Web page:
Recently I travelled to Finland for a conference which created an opportunity to travel around the Scandinavian countries. The country that left the strongest impression was Sweden. We took the ferry from Vassa Finland to Umea Sweden and as soon as we got on the ferry, I noticed something different in the way Swedish people interact with each other. What I saw was a strong desire to connect, interrelate, and play together. There was a comfort in their being together that seemed foreign to me. As we landed in Umea, a small city, named a cultural capital of Europe, this observation of the way people were being together intensified. I noticed how people were gathered together, playing, talking, walking, eating. People were out on the streets, in parks, restaurants, enjoying their time together. They were really connected and as a visitor, I also found it easy to connect.
In Vassa Finland, a university town similar to Umea, I was surprised to see how few people were out on the streets, even though the weather was beautiful and maybe the first really nice weather of Spring. The people we passed on the streets made no eye contact, and many people seemed to be walking or biking alone. This discrepancy in ways of being peaked my interest and started me thinking about the differences in ways that people think about and experience their social nature, how that is embedded in cultures, and supported by social systems.
In the US, we have prided ourselves on building a nation that supports strong individuals. We constructed the government, legal system, healthcare, education, and many other systems to support individual freedom, rights, and opportunity. And, we have been successful in demonstrating how some people can reach their potential within this land of opportunity. Yet, we also now see that down side of the social system we have created. We have a growing gap between the rich and poor, well-educated and barely literate, people well connected and others isolated. While the opportunity still exists for many, I wonder how many more people could have access to that opportunity if we had a stronger social fabric.
I don’t remember using the term social fabric, until landing in Sweden and associating what I saw there as a very strong social fabric. What I also noticed and heard about were social systems that well supported that social fabric. One example was how many men we saw pushing baby prams. Sweden was the first county to establish parental leave in 2002 and provides families with 480 days of paid leave, which can be taken by the mother or father, but ideally both, as they share in the care of their children. Sweden has this policy and others tied to their efforts toward creating gender equality in the society. Both gender equality and family focus support a strong social fabric that will lead to greater opportunity for future generations.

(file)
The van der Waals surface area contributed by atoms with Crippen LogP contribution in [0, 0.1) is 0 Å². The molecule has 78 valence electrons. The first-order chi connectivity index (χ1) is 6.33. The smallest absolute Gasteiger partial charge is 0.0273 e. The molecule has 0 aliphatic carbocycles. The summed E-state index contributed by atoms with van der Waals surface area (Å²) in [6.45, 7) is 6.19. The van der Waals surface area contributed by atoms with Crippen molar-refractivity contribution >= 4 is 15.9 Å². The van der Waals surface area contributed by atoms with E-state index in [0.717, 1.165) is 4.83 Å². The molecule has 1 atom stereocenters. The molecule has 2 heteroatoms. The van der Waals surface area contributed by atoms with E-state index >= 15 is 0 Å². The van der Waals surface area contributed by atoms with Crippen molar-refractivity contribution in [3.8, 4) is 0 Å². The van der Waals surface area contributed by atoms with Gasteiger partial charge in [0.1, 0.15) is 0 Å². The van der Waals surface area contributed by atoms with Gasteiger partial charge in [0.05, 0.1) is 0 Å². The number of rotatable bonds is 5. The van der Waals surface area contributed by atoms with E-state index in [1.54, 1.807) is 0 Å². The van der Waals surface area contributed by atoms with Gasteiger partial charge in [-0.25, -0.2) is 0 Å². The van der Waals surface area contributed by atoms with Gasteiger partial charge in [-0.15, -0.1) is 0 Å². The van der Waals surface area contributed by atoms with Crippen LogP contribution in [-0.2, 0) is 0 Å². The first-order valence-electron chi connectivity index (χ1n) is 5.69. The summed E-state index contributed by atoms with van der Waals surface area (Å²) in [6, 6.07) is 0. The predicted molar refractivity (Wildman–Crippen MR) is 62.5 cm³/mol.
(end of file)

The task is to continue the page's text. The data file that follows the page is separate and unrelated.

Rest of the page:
Sweden is a country grounded in a social democracy and while the political system is moving more to the center-right, the social systems are grounded in an ideology that greater equality is ideal. Even in Stockholm, I didn’t observe the poverty and homeless we see in large US cities. And Sweden enjoys a relatively safe environment in terms of violent crime, with one of the lowest homicide rates. A few people I spoke with noted the absence of guns and weapons as well as the absence of competition as factors in creating a safe environment.
Thinking about Maslow’s pyramid, it is easy to see how meeting basic needs, providing personal safety and security, and a strong social fabric can create greater opportunity for people to reach their potential. No country is perfect, and Sweden is no exception. It has its problems and is currently working on how to integrate a more diverse population as immigrants continue to move into Sweden. What I think is important is how we look to other nations, cultures, ways of governing, as an opportunity to reflect on our own social systems. My travel to Sweden peaked my interest in better understanding what social systems are needed to create and sustain a strong social fabric and the difference that social fabric can make in creating opportunity for future generations. I hope to find a way to go back soon and do some research in this regard.